This is a simplification of what tumah was and is, but I think it is very relevant as a metaphor for what we are seeing today. The easiest way to avoid tumah is to stay home all day, knowing exactly with what and with whom you come in contact. There is limited to no risk of becoming tamei.
Venturing out, even in a social distance fashion, still has a fairly good score in the avoiding-tumah radar scale. But there is far less guarantee – you don’t know what you will touch, what you might pass, any of which may carry transferable tumah.
And, once you decide to engage in society in any way, truly all bets are off. One can try to distance and avoid people, but shy of being a recluse and a hermit, once one ventures into society, getting physically close to people (and therefore to known or unknown tumah), sometimes even for a moment, is unavoidable.
We all have to assume that we are tamei in one form or another.
We are faced with a world we have never seen before, and a very difficult dilemma that we face in contemplating our future.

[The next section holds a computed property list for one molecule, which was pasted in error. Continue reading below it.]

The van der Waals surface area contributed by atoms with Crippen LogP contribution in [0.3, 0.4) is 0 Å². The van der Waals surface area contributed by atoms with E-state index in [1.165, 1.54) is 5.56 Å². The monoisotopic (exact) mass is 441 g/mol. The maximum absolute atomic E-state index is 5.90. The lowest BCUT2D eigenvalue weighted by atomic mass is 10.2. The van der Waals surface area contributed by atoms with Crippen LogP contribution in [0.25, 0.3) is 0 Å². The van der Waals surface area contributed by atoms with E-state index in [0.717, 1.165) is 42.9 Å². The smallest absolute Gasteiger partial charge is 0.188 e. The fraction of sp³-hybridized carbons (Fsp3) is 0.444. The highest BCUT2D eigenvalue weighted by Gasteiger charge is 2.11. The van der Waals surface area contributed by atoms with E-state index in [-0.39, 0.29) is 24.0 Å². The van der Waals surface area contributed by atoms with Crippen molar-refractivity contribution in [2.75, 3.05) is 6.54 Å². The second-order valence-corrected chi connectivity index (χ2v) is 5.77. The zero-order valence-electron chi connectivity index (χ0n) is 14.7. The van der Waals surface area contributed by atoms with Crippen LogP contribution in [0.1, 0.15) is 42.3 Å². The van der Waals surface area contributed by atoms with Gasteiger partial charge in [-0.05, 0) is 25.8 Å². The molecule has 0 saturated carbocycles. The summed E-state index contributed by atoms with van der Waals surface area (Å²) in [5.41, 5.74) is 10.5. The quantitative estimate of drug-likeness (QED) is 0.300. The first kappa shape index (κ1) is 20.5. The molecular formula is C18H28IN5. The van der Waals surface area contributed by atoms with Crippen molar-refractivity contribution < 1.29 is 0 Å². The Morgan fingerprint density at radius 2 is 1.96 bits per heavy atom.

Unlike tumah, which reinvents itself all the time through the concept of death, we have no idea what the future of the novel Coronavirus holds. There are theories of its being sourced from a lab, and theories of it being sourced from an open animal-food market (one wonders if we’ll ever know the real truth). Will it be a one-time thing (with all of its mutations), or will it be around forever? Might it disappear if all its cultures weren’t being preserved? We have no idea. With all the deaths we have seen (which beg the question of whether people died “from” Corona or “with” Corona), as well as the reports that over 90% of the people who get infected experience mild to no symptoms, it’s hard to know whether to be really frightened or to be overwhelmingly optimistic of one’s chances. (Some regions have been overwhelmed by the back-log and it feels like a Churban-like era.)